Saturday, February 28, 2015
The Cream Does Not Always Rise to the Top
The best teachers I know, for some reason, are either struggling to stay in teaching or have already left to make money in real estate, law, or to live off of a lucky retirement.
The system makes it difficult to stay in teaching. The money is bad and getting worse; benefits are going extinct; class sizes and required duties keep climbing. The profession works only for the healthiest, most dedicated, idealistic, and head-strong.
And the administrative bloat siphons off already scarce funding. According to Robert Reich, administrative numbers and salaries keep increasing while teachers get less and less. Increases in administrative money match decreases in funding to teachers in the form of stagnant wages, job security, benefits, and class size. Here's a link to an article:
What baffles me is how some who play the bureaucracy game rise to titles and salaries that seem, to me, out of whack with actual work done for students.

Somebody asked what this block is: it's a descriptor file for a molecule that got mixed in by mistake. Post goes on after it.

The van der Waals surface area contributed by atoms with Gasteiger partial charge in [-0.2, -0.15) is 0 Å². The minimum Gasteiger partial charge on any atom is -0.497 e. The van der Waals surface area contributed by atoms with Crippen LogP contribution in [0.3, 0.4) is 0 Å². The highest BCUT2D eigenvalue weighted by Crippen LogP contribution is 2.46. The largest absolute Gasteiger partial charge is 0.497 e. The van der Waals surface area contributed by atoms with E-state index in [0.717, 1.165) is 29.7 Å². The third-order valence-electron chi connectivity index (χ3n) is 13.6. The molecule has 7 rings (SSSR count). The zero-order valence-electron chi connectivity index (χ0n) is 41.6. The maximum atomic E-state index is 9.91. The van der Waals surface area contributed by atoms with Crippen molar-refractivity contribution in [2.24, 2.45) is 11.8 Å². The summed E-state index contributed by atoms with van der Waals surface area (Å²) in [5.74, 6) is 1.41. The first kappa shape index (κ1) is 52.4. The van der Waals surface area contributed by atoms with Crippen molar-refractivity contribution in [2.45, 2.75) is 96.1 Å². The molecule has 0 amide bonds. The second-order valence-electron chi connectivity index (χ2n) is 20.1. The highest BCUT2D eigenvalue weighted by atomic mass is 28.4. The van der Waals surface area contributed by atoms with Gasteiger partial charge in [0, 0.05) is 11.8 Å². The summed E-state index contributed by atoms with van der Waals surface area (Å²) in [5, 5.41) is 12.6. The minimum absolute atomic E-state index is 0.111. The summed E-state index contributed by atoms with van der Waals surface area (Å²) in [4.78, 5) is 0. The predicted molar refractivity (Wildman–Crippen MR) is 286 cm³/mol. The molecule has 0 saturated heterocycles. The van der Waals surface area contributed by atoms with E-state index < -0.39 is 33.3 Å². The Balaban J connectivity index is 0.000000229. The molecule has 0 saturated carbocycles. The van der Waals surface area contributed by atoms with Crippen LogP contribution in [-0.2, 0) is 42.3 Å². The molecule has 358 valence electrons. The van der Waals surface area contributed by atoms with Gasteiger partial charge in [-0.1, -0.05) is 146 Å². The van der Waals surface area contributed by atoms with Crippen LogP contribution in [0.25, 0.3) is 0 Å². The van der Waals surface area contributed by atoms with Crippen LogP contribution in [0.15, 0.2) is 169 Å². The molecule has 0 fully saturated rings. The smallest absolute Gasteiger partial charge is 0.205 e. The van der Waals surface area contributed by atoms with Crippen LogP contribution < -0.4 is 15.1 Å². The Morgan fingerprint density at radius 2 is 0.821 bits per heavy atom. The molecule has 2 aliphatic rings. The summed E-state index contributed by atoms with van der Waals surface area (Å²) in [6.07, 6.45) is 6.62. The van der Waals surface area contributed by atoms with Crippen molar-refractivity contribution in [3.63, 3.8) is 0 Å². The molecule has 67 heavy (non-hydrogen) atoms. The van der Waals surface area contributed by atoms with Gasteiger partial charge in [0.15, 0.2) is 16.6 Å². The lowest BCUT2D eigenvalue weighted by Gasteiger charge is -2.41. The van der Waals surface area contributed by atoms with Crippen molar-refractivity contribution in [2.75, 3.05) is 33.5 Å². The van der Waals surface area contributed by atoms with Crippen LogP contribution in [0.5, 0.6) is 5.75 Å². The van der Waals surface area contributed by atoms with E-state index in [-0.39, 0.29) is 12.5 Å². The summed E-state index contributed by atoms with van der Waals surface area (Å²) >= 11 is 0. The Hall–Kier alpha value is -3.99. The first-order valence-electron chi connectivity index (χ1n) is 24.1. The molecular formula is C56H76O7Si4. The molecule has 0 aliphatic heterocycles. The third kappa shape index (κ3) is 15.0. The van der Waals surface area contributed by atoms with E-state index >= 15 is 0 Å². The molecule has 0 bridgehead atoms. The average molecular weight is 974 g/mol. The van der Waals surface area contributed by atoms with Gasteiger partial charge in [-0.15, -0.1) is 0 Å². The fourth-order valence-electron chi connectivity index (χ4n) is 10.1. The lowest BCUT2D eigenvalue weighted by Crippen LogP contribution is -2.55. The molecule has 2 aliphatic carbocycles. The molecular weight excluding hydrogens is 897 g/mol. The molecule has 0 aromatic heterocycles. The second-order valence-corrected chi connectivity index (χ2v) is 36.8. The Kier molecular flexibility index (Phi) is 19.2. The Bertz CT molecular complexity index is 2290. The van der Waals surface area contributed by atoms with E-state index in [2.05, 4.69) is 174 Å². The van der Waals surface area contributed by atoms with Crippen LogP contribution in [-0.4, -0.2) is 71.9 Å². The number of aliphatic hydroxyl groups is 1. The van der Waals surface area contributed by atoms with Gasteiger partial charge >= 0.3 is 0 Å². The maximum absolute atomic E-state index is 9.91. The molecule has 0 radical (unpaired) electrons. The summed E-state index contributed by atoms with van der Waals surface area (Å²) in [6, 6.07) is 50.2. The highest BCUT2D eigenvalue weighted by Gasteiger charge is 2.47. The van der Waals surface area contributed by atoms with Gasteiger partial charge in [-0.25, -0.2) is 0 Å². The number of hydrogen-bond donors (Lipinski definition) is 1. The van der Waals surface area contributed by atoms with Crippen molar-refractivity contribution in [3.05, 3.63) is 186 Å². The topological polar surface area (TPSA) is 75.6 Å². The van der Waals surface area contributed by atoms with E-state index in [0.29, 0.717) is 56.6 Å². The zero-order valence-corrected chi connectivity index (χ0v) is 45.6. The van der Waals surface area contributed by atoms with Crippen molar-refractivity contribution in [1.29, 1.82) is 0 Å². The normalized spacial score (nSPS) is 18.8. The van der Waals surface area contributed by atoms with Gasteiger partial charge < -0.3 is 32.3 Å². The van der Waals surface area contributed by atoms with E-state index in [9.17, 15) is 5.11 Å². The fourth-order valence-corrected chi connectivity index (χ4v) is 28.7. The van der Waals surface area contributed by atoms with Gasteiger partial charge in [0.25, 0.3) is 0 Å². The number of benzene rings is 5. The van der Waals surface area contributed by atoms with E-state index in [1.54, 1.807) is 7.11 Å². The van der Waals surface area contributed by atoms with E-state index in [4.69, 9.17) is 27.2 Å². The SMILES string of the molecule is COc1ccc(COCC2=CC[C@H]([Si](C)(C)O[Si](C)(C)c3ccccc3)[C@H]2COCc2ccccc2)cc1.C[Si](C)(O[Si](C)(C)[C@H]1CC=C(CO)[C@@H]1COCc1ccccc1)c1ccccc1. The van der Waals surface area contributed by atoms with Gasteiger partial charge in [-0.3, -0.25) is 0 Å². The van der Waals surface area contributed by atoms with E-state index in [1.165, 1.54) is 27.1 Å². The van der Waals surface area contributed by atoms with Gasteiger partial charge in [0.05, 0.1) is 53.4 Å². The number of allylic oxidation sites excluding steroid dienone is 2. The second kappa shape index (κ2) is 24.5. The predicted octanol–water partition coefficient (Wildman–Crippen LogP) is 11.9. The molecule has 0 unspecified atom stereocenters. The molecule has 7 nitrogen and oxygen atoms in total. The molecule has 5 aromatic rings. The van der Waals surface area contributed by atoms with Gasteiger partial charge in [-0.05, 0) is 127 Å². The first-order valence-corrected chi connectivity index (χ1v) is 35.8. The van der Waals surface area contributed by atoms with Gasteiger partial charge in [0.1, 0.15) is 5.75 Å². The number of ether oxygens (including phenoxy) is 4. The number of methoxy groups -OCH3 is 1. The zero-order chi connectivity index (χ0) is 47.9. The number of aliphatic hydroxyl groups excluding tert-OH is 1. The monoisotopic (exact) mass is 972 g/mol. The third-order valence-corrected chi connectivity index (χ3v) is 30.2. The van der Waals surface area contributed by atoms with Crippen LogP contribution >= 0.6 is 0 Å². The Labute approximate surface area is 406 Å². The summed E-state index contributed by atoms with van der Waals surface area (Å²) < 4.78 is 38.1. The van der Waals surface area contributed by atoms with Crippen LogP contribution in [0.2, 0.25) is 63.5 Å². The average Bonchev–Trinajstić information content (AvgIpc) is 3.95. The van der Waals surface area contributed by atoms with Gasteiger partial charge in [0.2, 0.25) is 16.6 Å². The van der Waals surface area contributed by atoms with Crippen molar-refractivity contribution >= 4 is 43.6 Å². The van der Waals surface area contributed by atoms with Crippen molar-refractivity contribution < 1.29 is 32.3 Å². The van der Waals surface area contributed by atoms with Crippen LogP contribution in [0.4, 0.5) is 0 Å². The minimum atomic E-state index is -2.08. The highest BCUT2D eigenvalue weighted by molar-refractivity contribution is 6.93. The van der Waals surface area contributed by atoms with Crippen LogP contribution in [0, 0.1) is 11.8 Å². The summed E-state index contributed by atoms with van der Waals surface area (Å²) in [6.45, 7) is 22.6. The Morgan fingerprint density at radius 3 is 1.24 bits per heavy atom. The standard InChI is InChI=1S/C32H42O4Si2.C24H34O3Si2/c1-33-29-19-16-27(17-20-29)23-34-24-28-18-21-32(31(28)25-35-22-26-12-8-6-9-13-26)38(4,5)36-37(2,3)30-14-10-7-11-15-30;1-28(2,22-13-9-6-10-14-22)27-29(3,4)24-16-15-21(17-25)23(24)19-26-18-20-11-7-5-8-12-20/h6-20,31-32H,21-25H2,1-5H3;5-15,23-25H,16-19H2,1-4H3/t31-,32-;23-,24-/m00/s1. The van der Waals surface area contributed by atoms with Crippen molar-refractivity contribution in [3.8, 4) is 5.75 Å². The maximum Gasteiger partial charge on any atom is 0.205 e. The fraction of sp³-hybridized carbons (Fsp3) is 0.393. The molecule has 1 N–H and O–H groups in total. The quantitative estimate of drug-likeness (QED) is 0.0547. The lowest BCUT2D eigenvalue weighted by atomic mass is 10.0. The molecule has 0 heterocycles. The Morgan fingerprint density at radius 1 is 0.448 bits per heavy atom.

Schools have begun to mirror corporate pay structures where the muckity-muck CEOs rake in 20, 30, 40 or more times what the rank and file bring in.
And, I can't tell why it is that they deserve it. Advocacy to state legislators seems very ineffective if that is part of what they are supposed to be doing. States like Arizona swing cleavers to the educational allocation in state budgets.
I know that the root of the this problem is political, of getting voters to demand support for education, but it also strikes me that priorities within education need some rethinking. Bureaucracies tend to become self-interested, self preserving, and see their work as more important than that of the teachers they represent.
I am pretty dense about such things, I admit, but why does an administrator at the UA, who gets every seventh year off for a sabbatical, make four, five, six times more than an experienced teacher who gets little support for professional development (no time off to write), with excellent course evaluations, a real track record of mentoring young teachers (helping them get jobs), years of curriculum innovation, hundreds or thousands of students, and real contact with what students are supposed to be learning?
These teachers have year-to-year or semester-to-semester contracts, decreasing health benefits, little material support, and, often live paycheck to paycheck.
I guess it's just some kind of joke that I continue not to get.